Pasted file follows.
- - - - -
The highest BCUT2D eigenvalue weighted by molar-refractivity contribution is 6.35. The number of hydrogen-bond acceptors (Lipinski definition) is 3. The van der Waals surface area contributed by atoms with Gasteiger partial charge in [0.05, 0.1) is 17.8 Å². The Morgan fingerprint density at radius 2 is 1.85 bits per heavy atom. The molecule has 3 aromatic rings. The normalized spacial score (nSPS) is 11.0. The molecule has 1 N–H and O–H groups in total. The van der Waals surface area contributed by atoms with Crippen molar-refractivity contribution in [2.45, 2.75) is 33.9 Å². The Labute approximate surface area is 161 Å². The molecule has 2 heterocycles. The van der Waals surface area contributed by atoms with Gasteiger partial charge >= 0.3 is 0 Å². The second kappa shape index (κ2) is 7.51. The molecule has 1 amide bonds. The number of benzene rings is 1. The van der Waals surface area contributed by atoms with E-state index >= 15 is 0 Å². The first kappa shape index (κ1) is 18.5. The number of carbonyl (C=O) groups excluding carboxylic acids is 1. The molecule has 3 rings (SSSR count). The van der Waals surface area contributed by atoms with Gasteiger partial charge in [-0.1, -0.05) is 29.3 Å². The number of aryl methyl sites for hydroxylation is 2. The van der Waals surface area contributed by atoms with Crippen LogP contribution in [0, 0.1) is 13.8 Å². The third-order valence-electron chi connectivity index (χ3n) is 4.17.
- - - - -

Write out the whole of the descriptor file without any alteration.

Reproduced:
The highest BCUT2D eigenvalue weighted by molar-refractivity contribution is 6.35. The number of hydrogen-bond acceptors (Lipinski definition) is 3. The van der Waals surface area contributed by atoms with Gasteiger partial charge in [0.05, 0.1) is 17.8 Å². The Morgan fingerprint density at radius 2 is 1.85 bits per heavy atom. The molecule has 3 aromatic rings. The normalized spacial score (nSPS) is 11.0. The molecule has 1 N–H and O–H groups in total. The van der Waals surface area contributed by atoms with Crippen molar-refractivity contribution in [2.45, 2.75) is 33.9 Å². The Labute approximate surface area is 161 Å². The molecule has 2 heterocycles. The van der Waals surface area contributed by atoms with Gasteiger partial charge >= 0.3 is 0 Å². The second kappa shape index (κ2) is 7.51. The molecule has 1 amide bonds. The number of benzene rings is 1. The van der Waals surface area contributed by atoms with E-state index >= 15 is 0 Å². The first kappa shape index (κ1) is 18.5. The number of carbonyl (C=O) groups excluding carboxylic acids is 1. The molecule has 3 rings (SSSR count). The van der Waals surface area contributed by atoms with Gasteiger partial charge in [-0.1, -0.05) is 29.3 Å². The number of aryl methyl sites for hydroxylation is 2. The van der Waals surface area contributed by atoms with Crippen LogP contribution in [0, 0.1) is 13.8 Å². The third-order valence-electron chi connectivity index (χ3n) is 4.17.